Newly updated and revised, How to Shoot Video That Doesn’t Suck is a quick and easy guide that will make your video better instantly—whether you read it cover to cover or just skim a few chapters. It’s about the language of video and how to think like a director, regardless of equipment (amateurs think about the camera, pros think about communication). It’s about the rules developed over a century of movie-making—which work just as well when shooting a two-year-old’s birthday party on your phone. Written by Steve Stockman, the director of the award-winning feature Two Weeks, plus TV shows, music videos, and hundreds of commercials, How to Shoot Video That Doesn’t Suck explains in 74 short, pithy, insightful chapters how to tell a story and entertain your audience. In other words, how to shoot video people will want to watch.Here’s how to think in shots—how to move-point-shoot-stop-repeat, instead of planting yourself in one spot and pressing “Record” for five minutes. Why never to shoot until you see the whites of your subject’s eyes. Why to “zoom” with your feet and not the lens. How to create intrigue on camera. The book covers the basics of video production: framing, lighting, sound (use an external mic), editing, special effects (turn them off!), and gives advice on shooting a variety of specific situations: sporting events, parties and family gatherings, graduations and performances. Plus, how to make instructional and promotional videos, how to make a music video, how to capture stunts, and much more. At the end of every chapter is a suggestion of how to immediately put what you’ve learned into practice, so the next time you’re shooting you’ll have begun to master the skill. Steve’s website (stevestockman.com) provides video examples to illustrate different production ideas, techniques, and situations, and his latest thoughts on all things video.
- I think Amazon needs to implements some rules about reviews where the product was given away for free. Here should be a mandatory ratio of at least 1:1, endorsed vs. genuine. Many books on film and video production have ratios of 15:1, endorsed vs. actual real-world readers.
My review for this book is 5 stars. But be careful when looking for other good books. Make sure there are more genuine reviews than endorsed views. The easiest way to do is is by sticking to books that have over 100 reviews.
The new “not yet rated” has been replaced with 15-20 reviews averaging around a 4.5.
This book is great for all he reasons everyone else says it is. I just wanted to share some advice as well.
- The book is everything it’s cracked up to be – very solid information well-presented.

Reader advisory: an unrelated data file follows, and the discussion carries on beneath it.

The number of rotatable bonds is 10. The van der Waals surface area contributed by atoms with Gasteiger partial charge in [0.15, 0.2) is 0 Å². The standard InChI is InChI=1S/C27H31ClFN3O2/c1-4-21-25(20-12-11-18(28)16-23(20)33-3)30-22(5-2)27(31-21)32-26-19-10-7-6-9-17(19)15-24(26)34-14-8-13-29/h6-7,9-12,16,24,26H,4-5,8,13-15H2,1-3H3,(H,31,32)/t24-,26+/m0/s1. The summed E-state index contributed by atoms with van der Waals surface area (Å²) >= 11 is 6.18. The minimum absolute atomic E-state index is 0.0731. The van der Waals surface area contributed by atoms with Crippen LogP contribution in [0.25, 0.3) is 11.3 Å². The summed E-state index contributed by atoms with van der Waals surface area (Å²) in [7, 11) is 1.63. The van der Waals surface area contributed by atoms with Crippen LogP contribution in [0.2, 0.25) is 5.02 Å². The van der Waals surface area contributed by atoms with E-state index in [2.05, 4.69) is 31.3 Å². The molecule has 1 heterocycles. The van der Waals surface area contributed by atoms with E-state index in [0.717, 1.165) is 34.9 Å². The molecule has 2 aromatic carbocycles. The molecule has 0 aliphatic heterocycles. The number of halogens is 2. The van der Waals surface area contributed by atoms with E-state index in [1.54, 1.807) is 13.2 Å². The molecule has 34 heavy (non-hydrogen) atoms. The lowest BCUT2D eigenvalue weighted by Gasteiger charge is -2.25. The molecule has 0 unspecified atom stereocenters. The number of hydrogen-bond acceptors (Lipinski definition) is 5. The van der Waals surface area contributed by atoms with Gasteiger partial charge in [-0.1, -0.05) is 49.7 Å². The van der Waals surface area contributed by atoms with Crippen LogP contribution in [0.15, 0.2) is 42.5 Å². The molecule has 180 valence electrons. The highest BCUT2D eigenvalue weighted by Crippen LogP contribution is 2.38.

Among other nuggets, the book emphasizes the importance of caring about the audience, respecting audience members, guarding their time, refusing to bore them. I recently spent good money for a memoir by a prominent football coach. I can’t get over how that guy and his ghostwriter put together that book so casually and lazily. Major disrespect for the audience.
Stockman’s appendix includes film suggestions. Nice to see “Lawrence of Arabia” and “The Godfather” there.
There’s very little about technical stuff here, i.e., not much at all about compression rates etc. Plenty of books supply that stuff. “The Filmmaker’s Handbook” covers this turf very well.
Stockman’s book is not only well-written, it’s well-designed and produced – short chapters, plenty of white space, excellent typefaces.
I never liked the title, but the book is more than awesome. I don’t think it’s for someone who wants to become a pro and is studying film at the university. This book is for somebody like me: a guy that works doing whatever else, but wants to make reasonably good film to tell a story: a trip, vacations, how is work, how is life, etc. It will also be useful to somebody wanting to make their own homemade movie. The book is like a collection of good advice, each advice being a short chapter that explains it. There are some assignments. There’s a listing of good movies to watch to see good direction. Makes a lot of sense, reads very easily and is very interesting. I am very happy to have purchased this book! 😀
- Look, I am lazy and old(er). I see things in certain ways and nobody can change them. I know my videos are bad. I could be shooting the most rare underwater creatures or the most dramatic scenery, and my videos are still boring to watch. Tell you the truth, I only read 1/3 of the book so far and I already improved a lot. Heck I could probably gotten my money’s worth with just the first few pages.
Just using the tips of cutting each scene no more than few seconds made my video much better. I am already a photographer to start with, so I know all about lighting and composition and exposure and all the still image stuff. I watch movies to see what others do and things in this book really clicks. The author made it very clear: if you want to learn about equipment and software, this book has nothing for you. It’s about making movies. With this, I can make good movies on my iPhone with Youtube Capture if I want to. Do you think the viewer really knows whether you are using a $300K NFL camera or an iPhone when you take a video of your world’s cutest cat stretching? I think not.
I really hope I can go back to read the other 2/3 of the book, because there just may be so much more to learn there. But back to my opening statement *sigh*. In time…
p.s. if you are interested in seeing my first “movie”, search on YouTube “Zhubei’s Lin-Family Temple”.